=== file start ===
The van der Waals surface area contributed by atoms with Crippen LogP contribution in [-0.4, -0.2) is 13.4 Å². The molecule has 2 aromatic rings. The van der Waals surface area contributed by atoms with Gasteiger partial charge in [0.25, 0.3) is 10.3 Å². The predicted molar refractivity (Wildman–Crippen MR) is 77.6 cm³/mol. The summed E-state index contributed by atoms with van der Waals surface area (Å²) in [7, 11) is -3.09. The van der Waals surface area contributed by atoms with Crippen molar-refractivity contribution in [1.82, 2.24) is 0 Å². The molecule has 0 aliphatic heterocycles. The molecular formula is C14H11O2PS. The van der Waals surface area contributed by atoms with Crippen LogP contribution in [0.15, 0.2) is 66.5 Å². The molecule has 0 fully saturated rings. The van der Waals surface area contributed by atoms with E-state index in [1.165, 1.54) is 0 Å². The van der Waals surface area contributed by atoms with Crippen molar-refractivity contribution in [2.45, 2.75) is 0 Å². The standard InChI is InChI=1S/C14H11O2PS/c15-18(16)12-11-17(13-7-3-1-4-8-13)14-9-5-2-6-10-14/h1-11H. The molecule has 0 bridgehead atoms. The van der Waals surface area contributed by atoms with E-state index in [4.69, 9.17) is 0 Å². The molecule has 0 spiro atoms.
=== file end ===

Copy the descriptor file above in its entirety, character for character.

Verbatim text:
The van der Waals surface area contributed by atoms with Crippen LogP contribution in [-0.4, -0.2) is 13.4 Å². The molecule has 2 aromatic rings. The van der Waals surface area contributed by atoms with Gasteiger partial charge in [0.25, 0.3) is 10.3 Å². The predicted molar refractivity (Wildman–Crippen MR) is 77.6 cm³/mol. The summed E-state index contributed by atoms with van der Waals surface area (Å²) in [7, 11) is -3.09. The van der Waals surface area contributed by atoms with Crippen molar-refractivity contribution in [1.82, 2.24) is 0 Å². The molecule has 0 aliphatic heterocycles. The molecular formula is C14H11O2PS. The van der Waals surface area contributed by atoms with Crippen LogP contribution in [0.15, 0.2) is 66.5 Å². The molecule has 0 fully saturated rings. The van der Waals surface area contributed by atoms with E-state index in [1.165, 1.54) is 0 Å². The van der Waals surface area contributed by atoms with Crippen molar-refractivity contribution in [2.45, 2.75) is 0 Å². The standard InChI is InChI=1S/C14H11O2PS/c15-18(16)12-11-17(13-7-3-1-4-8-13)14-9-5-2-6-10-14/h1-11H. The molecule has 0 bridgehead atoms. The van der Waals surface area contributed by atoms with E-state index in [4.69, 9.17) is 0 Å². The molecule has 0 spiro atoms.